Over the summer of 2012, Microsoft announced support for SQLite on both Windows 8 and Windows Phone 8.
This is exciting news because it allows developers to build enterprise and consumer apps that utilize the world’s most widely used embedded database engine. We all know that there’s no such thing as ubiquitous wireless connectivity and therefore mobile apps must have an offline data store so users can keep working in the absence of a wireless network. While apps with limited data requirements can serialize data offline as JSON or XML, certain enterprise line of business apps need a true mobile database to meet their larger data requirements.
For those of you who have worked with SQL Server Compact, you’ll find SQLite’s characteristics to be very familiar. It’s an embedded database that runs in-process with your mobile app instead of running as a separate process like a server-based database. It stores data in a single disk file, supports transactions, and doesn’t require any type of configuration to get started. I can’t emphasize enough the importance of SQLite’s full ACID support. Transactions will fully succeed or be safely rolled back in the face of your app crashing, your devices’ battery running out, or a full operating system crash.
The size of the database engine is a small as 350kb, and supports all our new platforms whether they’re x86, x64, or ARM. SQLite supports most of the SQL92 standard so most database developers should feel right at home. Most of the DDL and DML features you expect are supported.
To get started, go to http://www.sqlite.org/download.html and click sqlite-winrt-3071401.vsix to download the latest Precompiled Binaries for Windows Runtime from SQLite.org as shown below.
Once your download is complete, right-click on sqlite-winrt-3071401.zip and select Open with… as shown below.
In the How do you want to open this file? dialog, uncheck Use this app for all .zip files, scroll down and select Look for another app on this PC.
In the Open with… dialog, navigate to C:\Program Files (x86)\Microsoft Visual Studio 11.0\Common7\IDE\VSIXInstaller.exe and click Open. This will launch the VSIX Installer as shown below. Click Install.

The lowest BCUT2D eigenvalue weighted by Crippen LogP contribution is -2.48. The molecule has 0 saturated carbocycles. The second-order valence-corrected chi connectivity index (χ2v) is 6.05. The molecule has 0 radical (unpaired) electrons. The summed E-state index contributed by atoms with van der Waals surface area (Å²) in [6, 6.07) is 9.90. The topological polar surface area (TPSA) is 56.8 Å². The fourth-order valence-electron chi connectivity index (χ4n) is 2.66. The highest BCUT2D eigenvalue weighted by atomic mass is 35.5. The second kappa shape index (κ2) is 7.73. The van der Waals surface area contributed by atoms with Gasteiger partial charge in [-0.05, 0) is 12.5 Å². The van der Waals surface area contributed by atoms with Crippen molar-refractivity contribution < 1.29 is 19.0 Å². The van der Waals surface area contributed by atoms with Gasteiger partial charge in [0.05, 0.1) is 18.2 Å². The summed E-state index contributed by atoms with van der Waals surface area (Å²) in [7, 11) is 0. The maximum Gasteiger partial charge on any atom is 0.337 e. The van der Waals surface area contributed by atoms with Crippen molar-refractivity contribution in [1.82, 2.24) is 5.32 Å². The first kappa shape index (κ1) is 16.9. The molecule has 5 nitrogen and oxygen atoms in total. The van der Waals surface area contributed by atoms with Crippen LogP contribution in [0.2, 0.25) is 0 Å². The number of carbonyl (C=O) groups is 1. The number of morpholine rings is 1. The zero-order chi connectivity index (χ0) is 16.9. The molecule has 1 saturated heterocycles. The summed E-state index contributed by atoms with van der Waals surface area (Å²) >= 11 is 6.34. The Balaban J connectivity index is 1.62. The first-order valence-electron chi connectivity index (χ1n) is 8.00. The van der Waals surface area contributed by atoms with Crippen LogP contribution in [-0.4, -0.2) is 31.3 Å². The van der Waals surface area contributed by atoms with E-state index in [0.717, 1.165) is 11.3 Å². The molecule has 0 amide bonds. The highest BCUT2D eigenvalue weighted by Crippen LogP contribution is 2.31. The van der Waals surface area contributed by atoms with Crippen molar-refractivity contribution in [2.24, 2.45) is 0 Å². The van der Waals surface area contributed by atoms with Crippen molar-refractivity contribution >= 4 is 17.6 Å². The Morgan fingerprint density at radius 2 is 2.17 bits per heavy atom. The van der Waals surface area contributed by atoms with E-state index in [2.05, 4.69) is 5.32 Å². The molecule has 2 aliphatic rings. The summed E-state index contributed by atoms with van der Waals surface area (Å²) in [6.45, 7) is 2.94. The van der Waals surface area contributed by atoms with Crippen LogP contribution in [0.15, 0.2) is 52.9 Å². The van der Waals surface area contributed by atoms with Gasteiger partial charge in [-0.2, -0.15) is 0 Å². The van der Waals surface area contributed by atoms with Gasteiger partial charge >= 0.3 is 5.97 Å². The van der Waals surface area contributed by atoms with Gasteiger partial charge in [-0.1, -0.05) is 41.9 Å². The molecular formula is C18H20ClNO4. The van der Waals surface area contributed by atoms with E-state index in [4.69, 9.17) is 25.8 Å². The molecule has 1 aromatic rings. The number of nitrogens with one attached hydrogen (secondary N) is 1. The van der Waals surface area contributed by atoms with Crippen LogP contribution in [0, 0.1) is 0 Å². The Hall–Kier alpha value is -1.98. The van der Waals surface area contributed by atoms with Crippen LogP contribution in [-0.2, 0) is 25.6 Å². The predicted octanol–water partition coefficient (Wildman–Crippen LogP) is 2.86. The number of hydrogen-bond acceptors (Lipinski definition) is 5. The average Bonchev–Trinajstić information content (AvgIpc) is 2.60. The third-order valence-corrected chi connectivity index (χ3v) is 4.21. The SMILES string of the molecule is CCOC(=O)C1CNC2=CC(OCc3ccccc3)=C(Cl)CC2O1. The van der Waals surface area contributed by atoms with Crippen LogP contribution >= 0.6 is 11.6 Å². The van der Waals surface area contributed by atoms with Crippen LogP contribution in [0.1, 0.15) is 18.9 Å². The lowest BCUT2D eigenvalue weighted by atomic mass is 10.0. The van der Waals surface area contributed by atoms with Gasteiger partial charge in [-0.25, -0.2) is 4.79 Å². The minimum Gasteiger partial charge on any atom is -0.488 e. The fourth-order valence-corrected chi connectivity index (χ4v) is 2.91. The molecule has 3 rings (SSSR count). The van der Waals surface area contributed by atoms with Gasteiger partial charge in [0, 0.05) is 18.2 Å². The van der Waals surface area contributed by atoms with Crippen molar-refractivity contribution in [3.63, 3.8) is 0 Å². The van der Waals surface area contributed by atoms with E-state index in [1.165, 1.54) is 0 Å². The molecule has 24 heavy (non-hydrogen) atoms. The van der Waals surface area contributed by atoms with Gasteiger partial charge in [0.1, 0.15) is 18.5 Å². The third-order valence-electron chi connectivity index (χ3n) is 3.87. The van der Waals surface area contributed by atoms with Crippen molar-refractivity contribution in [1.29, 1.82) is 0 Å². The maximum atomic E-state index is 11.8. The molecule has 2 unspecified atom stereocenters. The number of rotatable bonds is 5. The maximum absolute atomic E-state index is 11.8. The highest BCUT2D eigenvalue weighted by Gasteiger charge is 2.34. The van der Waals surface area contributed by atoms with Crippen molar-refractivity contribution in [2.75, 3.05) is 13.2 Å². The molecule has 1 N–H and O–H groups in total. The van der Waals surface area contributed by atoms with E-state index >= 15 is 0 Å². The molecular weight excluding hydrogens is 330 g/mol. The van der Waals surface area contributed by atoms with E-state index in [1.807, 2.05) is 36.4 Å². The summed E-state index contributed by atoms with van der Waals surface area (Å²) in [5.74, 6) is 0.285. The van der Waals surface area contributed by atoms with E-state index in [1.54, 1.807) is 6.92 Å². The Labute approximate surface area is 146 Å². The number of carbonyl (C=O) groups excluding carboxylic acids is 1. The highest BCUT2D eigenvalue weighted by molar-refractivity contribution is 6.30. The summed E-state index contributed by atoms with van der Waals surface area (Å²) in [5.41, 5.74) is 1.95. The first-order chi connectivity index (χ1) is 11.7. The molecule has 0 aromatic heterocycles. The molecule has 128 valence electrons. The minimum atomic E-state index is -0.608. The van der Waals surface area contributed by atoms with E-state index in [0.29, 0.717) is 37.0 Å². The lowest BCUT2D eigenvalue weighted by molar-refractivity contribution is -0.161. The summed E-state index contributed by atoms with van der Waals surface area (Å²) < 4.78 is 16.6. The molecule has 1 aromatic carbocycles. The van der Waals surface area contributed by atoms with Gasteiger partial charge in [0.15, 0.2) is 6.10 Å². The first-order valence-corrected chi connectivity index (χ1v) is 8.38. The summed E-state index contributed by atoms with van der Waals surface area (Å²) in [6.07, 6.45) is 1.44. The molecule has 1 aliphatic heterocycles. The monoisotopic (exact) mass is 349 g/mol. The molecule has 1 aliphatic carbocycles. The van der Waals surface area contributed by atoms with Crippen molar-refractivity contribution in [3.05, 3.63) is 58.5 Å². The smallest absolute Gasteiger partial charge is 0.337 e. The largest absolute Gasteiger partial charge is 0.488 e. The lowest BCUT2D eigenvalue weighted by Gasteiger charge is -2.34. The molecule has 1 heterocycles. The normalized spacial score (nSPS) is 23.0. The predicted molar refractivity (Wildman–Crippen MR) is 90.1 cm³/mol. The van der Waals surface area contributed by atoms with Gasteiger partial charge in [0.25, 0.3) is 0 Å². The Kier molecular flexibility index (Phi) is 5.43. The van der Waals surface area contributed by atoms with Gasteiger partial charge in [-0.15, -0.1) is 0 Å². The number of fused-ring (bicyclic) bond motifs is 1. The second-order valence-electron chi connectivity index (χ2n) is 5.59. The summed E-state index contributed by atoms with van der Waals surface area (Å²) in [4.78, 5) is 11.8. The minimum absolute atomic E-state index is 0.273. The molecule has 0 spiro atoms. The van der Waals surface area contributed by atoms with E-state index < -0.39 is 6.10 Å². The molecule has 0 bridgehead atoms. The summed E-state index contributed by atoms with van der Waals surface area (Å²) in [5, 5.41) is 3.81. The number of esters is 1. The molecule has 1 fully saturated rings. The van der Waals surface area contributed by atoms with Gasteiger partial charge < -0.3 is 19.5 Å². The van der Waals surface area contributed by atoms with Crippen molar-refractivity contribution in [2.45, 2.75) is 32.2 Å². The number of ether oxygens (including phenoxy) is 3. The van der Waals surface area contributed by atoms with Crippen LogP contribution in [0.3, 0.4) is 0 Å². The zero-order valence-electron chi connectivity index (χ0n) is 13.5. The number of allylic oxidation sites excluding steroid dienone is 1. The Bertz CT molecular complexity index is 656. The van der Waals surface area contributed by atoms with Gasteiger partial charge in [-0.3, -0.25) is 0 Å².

Of course, there’s another way to do this from within Visual Studio by selecting Tools | Extensions and Updates. Expand Online and then search for SQLite. The same SQLite for Windows Runtime that you installed manually will show up with the ability to download and install from within the tool as shown below. You may be asked to restart Visual Studio.
With the SQLite for Window Runtime installed, launch Visual Studio 2012 on your Windows 8 computer and create a new Windows Store app. In the Solution Explorer, right-click on References, and select Add Reference. In the Reference Manager, expand Windows and select Extensions on the left side of the dialog. Check both Microsoft Visual C++ Runtime Package and SQLite for Windows Runtime and click OK as shown below.
In order to create an app using SQLite, you won’t be able to utilize Any CPU compilation. Therefore, from the Debug combo box, select Configuration Manager. For both Debug and Release Active solution configurations, you must select either x86, x64, or ARM for your Active solution platform. Make sure you switch to Release before submitting your app to the store.
In order to more easily work with SQLite, I suggest you get some wrapper code to help you out so you don’t have to PInvoke unmanaged SQLite functions yourself. Your best bet is to right-click on References and select Manage NuGet Packages. In the Manage NuGet Packages dialog, expand Online and then search for SQLite. Your search results will include a lot wrappers, but I need to steer you in the direction of libraries that support x86, x64, and ARM while not depending on ADO.NET. Select the LINQ-friendly sqlite-net library created by Frank Krueger, click Install and then close the dialog to add it to your solution.
We all know that serious mobile enterprise line of business apps require a mobile database to store data downloaded from on-premise and cloud-based servers, data captured in the field, and business transactions that occur on the device. With SQLite we have a robust mobile database solution that spans Windows 8, Windows RT, and Windows Phone 8.
Assuming you still don’t want to create your own SQLite wrapper, I’ll show you how get started with some DDL using sqlite-net in the next article.